was the first song I ever saw him perform, complete with the tire-pump leg action familiar to people who saw PRR
play live...) and it was all very pleasant. My parents continued to take us to see the big touring country acts of
the day -- Porter and Tammy, Buck Owens, Carl Smith (who was a foul-mouthed drunk the night we saw him) -- and
I took it all in, not discriminating between genres other than by the clothes that the singers wore. (Porter
Wagoner wouldn't be caught dead in a Righteous Brothers or Beach Boys-style cardigan, even if the hairstyles were
eerily similar.)

The Guess Who was my first clue that something was up. (My brother didn't like the Kinks, so I guess I hadn't
heard the guitars in "You Really Got Me.") It was about that point, sonically speaking, that we became a house
divided. My father hated Iron Butterfly and Zep, thought Joplin was a fat sloppy braless "lezzie," (whatever that
was...that was the sole reference to the existence of homosexuality in my house until I went to college -- though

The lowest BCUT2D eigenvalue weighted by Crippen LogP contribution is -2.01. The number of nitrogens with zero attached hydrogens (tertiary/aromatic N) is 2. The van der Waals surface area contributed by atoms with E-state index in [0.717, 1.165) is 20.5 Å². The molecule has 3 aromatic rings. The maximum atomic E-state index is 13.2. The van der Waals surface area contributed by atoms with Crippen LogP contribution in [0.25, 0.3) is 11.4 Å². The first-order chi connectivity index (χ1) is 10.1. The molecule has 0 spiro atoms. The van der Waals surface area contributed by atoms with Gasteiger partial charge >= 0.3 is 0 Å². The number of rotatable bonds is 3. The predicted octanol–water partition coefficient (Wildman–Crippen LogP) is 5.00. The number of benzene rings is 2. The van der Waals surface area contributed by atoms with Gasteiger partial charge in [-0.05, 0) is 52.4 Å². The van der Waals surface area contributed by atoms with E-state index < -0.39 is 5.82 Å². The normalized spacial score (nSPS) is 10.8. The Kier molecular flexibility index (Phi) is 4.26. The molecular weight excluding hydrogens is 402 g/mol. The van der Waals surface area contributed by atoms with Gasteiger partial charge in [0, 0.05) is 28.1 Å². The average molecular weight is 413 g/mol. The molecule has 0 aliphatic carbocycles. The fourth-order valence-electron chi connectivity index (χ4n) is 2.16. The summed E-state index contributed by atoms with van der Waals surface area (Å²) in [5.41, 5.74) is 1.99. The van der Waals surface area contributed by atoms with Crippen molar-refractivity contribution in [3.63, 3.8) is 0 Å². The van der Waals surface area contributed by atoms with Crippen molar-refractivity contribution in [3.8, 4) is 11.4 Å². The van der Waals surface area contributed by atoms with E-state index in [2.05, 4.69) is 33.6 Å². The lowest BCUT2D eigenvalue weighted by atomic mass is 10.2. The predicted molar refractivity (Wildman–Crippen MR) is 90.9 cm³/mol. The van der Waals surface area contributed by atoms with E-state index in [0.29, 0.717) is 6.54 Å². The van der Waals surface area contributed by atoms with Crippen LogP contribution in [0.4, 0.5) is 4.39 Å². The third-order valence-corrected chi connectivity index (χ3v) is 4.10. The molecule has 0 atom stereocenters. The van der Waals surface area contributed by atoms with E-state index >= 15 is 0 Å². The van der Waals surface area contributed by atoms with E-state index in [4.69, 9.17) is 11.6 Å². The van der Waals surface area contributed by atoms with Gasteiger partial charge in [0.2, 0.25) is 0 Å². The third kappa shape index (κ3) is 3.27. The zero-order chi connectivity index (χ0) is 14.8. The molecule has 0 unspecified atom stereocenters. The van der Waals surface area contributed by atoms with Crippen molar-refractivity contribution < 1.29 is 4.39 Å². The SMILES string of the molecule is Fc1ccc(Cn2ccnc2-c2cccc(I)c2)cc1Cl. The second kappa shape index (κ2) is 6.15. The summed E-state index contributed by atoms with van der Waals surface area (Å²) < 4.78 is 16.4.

surely my mom must have been strangling on her silence during my enthusiasm for watching disco
dance shows on which the Village People featured prominently).

As for me, the louder, fuzzier, and drummier the better. I read everything about rock I could get my hands on, even
at a very early age. My brother was among the original subscribers to Rolling Stone. He would take me to the
library to read what I guess must have been the Village Voice, although I don't think I knew where the Village
was. Anyhow, I became a pint-sized Lester Bangs, the kind only 1960s blue-collar Cleveland could produce.
My parents had some "Jesus in the temple" moments with me when I'd wander off into the crowd wherever
my brother played and hang out with the bigger kids, swapping insights into who was deriving what riff